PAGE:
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What's getting us (wild)fired up?

Thursday, May 16, 2019by  PEMCO Insurance

The short answer is: It depends where you are.

People cause 90% of wildfires, with lightning accounting for the remaining 10%. A shifting climate and people moving into wildland areas have combined to extend fire season throughout spring, summer and fall. wildfire at sunset

But if you stop reading there, you miss part of the story. Of total acreage burned, people account for only 44%, typically in wetter areas where firefighters have a better chance of quickly stopping the fire's spread (think grass fires along the freeway). Lightning-sparked blazes consume 56% of land scarred by wildfire. That's because, even though they're vastly outnumbered by human-caused wildfires, they're usually much bigger. Lightning fires tend to occur in mountainous areas where access is limited, dry fuel is plentiful and officials may have the option to let a fire burn itself out.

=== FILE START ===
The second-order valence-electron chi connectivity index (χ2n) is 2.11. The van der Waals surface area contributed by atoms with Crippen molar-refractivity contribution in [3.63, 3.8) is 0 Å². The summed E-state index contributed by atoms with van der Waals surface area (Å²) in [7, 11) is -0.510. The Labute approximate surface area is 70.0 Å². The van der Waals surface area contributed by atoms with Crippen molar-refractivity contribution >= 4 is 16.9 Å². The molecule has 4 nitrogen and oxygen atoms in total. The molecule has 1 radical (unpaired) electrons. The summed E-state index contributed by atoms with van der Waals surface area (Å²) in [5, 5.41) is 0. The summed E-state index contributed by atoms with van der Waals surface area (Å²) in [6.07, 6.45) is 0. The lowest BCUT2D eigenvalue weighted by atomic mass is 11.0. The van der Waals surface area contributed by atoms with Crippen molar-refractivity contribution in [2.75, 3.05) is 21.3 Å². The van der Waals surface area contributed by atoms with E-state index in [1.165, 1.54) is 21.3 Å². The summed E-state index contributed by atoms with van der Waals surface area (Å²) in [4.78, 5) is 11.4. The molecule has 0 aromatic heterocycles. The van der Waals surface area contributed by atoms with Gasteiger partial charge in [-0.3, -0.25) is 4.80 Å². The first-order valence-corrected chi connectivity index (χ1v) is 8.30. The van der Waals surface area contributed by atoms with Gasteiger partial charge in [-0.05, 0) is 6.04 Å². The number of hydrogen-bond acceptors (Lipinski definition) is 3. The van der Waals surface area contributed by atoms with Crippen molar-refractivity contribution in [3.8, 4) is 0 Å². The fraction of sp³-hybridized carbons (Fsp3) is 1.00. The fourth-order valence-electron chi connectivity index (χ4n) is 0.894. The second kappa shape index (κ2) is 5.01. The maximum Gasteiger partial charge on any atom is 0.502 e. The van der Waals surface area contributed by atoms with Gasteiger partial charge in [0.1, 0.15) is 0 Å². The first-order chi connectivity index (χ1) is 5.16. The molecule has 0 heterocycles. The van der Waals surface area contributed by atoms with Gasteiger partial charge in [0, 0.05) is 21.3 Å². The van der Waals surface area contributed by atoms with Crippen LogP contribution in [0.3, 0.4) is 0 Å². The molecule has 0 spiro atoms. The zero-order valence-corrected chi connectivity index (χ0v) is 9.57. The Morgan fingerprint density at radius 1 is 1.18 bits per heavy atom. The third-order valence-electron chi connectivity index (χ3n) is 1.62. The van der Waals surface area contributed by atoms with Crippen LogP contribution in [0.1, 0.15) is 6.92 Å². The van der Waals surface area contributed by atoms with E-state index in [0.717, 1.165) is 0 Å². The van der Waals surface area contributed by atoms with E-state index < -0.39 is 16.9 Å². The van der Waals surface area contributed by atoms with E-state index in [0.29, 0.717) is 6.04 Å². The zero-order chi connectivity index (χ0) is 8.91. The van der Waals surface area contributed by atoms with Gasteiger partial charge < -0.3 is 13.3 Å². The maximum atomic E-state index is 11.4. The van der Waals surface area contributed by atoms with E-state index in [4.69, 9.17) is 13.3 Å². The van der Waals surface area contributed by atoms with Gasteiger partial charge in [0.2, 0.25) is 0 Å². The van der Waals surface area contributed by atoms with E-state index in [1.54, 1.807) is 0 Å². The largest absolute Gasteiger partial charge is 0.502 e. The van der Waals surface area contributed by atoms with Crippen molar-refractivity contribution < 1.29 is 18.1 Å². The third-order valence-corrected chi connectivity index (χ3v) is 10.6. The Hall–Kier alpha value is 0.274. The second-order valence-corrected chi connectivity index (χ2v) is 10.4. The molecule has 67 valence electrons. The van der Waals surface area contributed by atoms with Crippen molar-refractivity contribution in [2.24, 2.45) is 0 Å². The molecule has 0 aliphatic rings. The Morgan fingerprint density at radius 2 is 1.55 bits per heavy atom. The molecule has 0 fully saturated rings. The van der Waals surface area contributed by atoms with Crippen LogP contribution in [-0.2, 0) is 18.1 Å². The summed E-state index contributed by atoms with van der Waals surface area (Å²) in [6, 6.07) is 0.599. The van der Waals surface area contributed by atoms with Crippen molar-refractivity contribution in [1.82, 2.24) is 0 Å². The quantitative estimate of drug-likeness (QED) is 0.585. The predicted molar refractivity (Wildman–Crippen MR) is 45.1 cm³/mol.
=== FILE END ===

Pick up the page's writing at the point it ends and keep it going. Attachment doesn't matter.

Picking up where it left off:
How you can cut down that 90%

Whether eastsider or westsider, urban or rural, people who follow these six tips can significantly reduce human-caused wildfires, and the destruction, heartache and potential liability they bring:

  1. Mind your campfire. Stick to designated fire pits surrounded by an eight- to 10-foot circle of bare dirt to tame errant sparks. Don't build a fire under overhanging branches, and keep fires no bigger than two feet across and two feet high. Before leaving your campfire, drown it with water, stirring the ashes to ensure no hidden embers linger. Never burn during a burn ban.
  2. Heed burning and permit restrictions. Both Washington and Oregon restrict what and where you can burn outdoors (in Washington, it's mostly limited to firewood and vegetation cleared from the property). See the Washington Department of Natural Resources and Oregon.gov websites.
  3. Never toss aside burning cigarettes without crushing them out.
  4. Avoid using equipment around fuel sources. Sparks from a saw, welding torch or your car's hot exhaust system could, for example, set off a grass fire.
  5. Leave fireworks to the professionals. Even if you're not lighting them yourself, prepare your property with these tips.
  6. Create defensible space around your property. You not only protect your own home, but you slow the fire's spread into neighboring areas. ​

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